ProMedica and Cleveland Clinic plan to announce an alliance between the two Ohio health systems, a move that officials said will make them more efficient and improve patient care.
Toledo-based ProMedica, which operates 11 hospitals in northwest Ohio and southeast Michigan, will explore ways to work with Cleveland Clinic, known internationally for its clinical and research efforts.
The two systems have signed a memorandum of understanding regarding the affiliation, a step they were expected to publicly announce today.
The affiliation is not a merger, and the pact does not change ownership or independent control of the institutions.
Instead, it helps the two systems respond to an evolving health-care environment and growing economic pressures, said Randy Oostra, ProMedica's president and chief executive officer.
“Things have changed so dramatically, and we’re undergoing so much change that we need to do things in a much more effective and efficient manner,” he said.
The desire to align the two systems is spurred by such reasons as the cost to provide health care, industry shifts, and the Affordable Care Act. One consideration is the climbing expense to health-care providers -- costs that aren’t matched by Medicare and Medicaid reimbursements, Mr. Oostra said.
Officials said the partnership will lead to savings and better ways to meet patient needs by purchasing equipment and supplies together to get lower prices, developing and sharing standard ways to treat patients, and working on technology systems, among other combined efforts.
“We think this is a good thing for both organizations. What we are trying to do is drive efficiency and quality,” said Dr. Toby M. Cosgrove, president and chief executive officer of Cleveland Clinic. “We think that is going to be dependent upon getting some size and scale for talent and economics.”
Mr. Oostra said the alliance will help ProMedica recruit and retain physicians. Local patients also will benefit from the relationship through a streamlined referral process and a strong relationship with Cleveland physicians, he said.
Dr. Cosgrove doesn’t anticipate the affiliation will lead to a great increase in Cleveland Clinic patients. But those who do head the roughly 115 miles east for a heart transplant or another extraordinary health need will have a more “seamless” experience, he said.
A steering committee, made up of representatives from both institutions, will decide how doctors and the facilities share medical records, a ProMedica spokesman said. That committee will be assigned to working on shared operations; a governance committee will oversee the relationship and make sure it serves the best interest of both institutions, Mr. Oostra said. Positions on the committees have not yet been filled.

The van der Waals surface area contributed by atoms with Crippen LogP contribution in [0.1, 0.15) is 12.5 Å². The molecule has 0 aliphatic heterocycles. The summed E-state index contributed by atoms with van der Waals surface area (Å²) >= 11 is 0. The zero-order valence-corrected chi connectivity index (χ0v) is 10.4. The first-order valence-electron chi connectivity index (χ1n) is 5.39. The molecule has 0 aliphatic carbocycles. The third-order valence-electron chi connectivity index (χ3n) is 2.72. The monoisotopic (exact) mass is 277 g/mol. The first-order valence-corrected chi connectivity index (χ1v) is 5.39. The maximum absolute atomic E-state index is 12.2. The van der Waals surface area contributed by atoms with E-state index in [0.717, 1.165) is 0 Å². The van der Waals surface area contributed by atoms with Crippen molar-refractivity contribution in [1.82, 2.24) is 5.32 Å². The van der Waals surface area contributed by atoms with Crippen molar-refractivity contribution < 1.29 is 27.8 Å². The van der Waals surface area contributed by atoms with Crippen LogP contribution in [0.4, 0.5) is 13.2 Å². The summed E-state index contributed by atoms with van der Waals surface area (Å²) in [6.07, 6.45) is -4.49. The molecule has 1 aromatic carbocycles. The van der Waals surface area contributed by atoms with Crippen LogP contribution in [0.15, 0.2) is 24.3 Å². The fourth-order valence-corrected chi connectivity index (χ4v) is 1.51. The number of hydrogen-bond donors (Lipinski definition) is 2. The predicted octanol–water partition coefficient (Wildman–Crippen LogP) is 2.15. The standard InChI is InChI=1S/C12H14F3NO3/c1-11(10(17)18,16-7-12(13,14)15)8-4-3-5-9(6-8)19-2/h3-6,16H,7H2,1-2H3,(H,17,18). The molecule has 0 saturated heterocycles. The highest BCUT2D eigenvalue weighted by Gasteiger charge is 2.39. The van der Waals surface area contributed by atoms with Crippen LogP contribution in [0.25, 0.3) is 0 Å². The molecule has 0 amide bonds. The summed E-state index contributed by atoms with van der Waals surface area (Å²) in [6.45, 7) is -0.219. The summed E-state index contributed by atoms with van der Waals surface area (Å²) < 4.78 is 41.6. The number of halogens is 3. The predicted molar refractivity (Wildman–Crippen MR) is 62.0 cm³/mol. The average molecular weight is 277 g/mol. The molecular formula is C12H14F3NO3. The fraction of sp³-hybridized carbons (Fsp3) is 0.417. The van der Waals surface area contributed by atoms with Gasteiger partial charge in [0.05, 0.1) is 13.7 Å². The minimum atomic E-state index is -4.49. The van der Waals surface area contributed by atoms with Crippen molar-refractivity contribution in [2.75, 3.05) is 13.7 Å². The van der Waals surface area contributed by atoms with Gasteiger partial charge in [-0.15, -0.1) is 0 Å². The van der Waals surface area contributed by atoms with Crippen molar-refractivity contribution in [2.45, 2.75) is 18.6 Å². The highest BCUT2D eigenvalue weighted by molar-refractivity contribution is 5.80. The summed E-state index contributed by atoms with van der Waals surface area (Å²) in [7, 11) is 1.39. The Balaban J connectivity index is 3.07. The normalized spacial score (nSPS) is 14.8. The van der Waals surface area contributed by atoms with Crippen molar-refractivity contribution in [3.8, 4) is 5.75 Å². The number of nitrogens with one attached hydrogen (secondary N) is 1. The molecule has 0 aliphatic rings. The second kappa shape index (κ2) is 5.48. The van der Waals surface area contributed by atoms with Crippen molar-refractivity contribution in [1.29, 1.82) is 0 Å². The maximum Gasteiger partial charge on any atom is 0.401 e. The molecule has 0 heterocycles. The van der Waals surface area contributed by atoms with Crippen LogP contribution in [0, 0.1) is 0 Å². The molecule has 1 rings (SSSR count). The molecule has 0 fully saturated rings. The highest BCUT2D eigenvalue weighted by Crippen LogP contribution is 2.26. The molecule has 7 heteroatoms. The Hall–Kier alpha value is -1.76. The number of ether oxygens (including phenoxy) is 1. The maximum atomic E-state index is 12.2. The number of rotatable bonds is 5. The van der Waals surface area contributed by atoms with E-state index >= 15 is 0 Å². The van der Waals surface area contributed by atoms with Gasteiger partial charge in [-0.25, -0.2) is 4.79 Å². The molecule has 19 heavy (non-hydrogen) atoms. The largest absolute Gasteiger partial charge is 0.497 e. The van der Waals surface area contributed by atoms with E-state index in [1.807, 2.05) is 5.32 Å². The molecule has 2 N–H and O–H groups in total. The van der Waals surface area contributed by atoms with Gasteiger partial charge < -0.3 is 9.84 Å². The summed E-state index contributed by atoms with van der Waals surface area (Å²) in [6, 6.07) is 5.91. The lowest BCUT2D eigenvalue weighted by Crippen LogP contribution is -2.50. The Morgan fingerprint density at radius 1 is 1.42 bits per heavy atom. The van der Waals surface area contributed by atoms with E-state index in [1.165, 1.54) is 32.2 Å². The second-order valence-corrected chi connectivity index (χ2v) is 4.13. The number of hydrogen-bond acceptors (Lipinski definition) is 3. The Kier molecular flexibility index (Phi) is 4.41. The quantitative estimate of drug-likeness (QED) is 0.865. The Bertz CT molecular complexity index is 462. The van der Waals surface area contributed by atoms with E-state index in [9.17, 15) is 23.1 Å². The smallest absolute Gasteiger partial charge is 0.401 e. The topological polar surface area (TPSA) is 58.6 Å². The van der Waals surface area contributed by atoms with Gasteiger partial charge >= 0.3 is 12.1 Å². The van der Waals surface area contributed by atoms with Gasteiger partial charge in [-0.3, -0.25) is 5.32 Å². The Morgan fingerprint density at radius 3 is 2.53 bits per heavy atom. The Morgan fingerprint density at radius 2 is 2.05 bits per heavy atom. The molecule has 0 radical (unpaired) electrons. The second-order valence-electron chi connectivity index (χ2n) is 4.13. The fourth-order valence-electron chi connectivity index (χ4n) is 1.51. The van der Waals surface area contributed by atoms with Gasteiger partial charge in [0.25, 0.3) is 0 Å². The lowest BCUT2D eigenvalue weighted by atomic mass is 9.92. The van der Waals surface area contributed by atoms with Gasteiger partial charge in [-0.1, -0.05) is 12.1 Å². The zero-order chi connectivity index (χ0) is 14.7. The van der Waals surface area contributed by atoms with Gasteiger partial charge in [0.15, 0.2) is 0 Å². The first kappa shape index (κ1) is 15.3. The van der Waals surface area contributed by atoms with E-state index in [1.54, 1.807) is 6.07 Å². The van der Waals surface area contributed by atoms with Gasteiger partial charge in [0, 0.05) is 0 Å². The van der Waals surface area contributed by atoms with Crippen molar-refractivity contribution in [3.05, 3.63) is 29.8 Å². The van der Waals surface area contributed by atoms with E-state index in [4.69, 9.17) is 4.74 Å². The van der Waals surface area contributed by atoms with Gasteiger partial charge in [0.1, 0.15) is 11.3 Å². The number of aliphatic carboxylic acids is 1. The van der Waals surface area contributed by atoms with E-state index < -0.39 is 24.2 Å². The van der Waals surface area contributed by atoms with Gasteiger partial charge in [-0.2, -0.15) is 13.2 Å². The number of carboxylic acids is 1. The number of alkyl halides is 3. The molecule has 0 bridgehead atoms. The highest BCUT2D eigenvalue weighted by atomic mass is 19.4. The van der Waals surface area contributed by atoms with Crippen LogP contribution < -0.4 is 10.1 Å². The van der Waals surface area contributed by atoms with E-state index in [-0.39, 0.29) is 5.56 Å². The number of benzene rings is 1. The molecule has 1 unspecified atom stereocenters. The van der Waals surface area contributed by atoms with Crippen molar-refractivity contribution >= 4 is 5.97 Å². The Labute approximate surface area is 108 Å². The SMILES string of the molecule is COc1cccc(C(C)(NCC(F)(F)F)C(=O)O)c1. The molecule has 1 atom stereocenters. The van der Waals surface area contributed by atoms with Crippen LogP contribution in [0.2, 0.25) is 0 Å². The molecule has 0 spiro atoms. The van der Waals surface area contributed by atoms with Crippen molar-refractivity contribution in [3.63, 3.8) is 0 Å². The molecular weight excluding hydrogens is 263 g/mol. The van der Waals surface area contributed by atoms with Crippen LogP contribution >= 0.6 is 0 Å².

Paramount, a health insurance company owned by ProMedica, covers Cleveland Clinic services approved by Paramount’s medical personnel at in-network rates. For requests that were not approved, a member pays an out-of-network rate, depending on the specific plan.
Insurance coverage for Cleveland Clinic services will not change at this time, a ProMedica spokesman said.
The affiliation follows a trend in which health-care systems are increasingly focused on coordinating care over big population areas and working with each other to accomplish that, officials said.
Mr. Oostra said ProMedica has talked to a number of other systems in Ohio and surrounding states regarding partnership potential.
An affiliation with Cleveland Clinic grew out of another initiative that ProMedica joined last year with the Cleveland organization. The effort, called the Innovation Alliance, seeks to hasten the development and commercialization of medical innovations.
As the two organizations worked together in that network they shared plans and challenges, leading to the decision to team up in more ways, Mr. Oostra said.
Cleveland Clinic and ProMedica officials both said they will consider adding additional health-care systems as affiliates.
Dr. Cosgrove said ProMedica’s sound finances and management plus the large population it serves made it a good fit for an affiliation.
Stephen Staelin, chairman of ProMedica's board of trustees, said health-care industry changes require investment in systems and standardization to become more efficient.
“It makes it very difficult for hospitals to stand alone or small systems to operate in this new environment,” he said.
There’s been a lot of merger and consolidation-type activity among hospital systems as budgets tighten, said Charlie Whelan, a San Antonio, Texas, senior health-care analyst for the consulting firm Frost and Sullivan.
“They are banding together to see what kind of efficiency they can get,” he said. “It’s going to be good for everybody in the long run.”
Organizations can find ways to affiliate without getting married, he said. Instead of a merger, the two can just “date for a while or be friends.”
“They may be able to see if they can work together on low hanging fruit and easy problems to solve,” he said. “It’s hard to say where they think, long term, this is headed, but they obviously see some opportunities to work together.”
ProMedica and Cleveland Clinic officials said the affiliation will not directly result in job losses, though both Mr. Oostra and Dr. Cosgrove added that hospitals continue to look for ways to restructure or run more efficiently.
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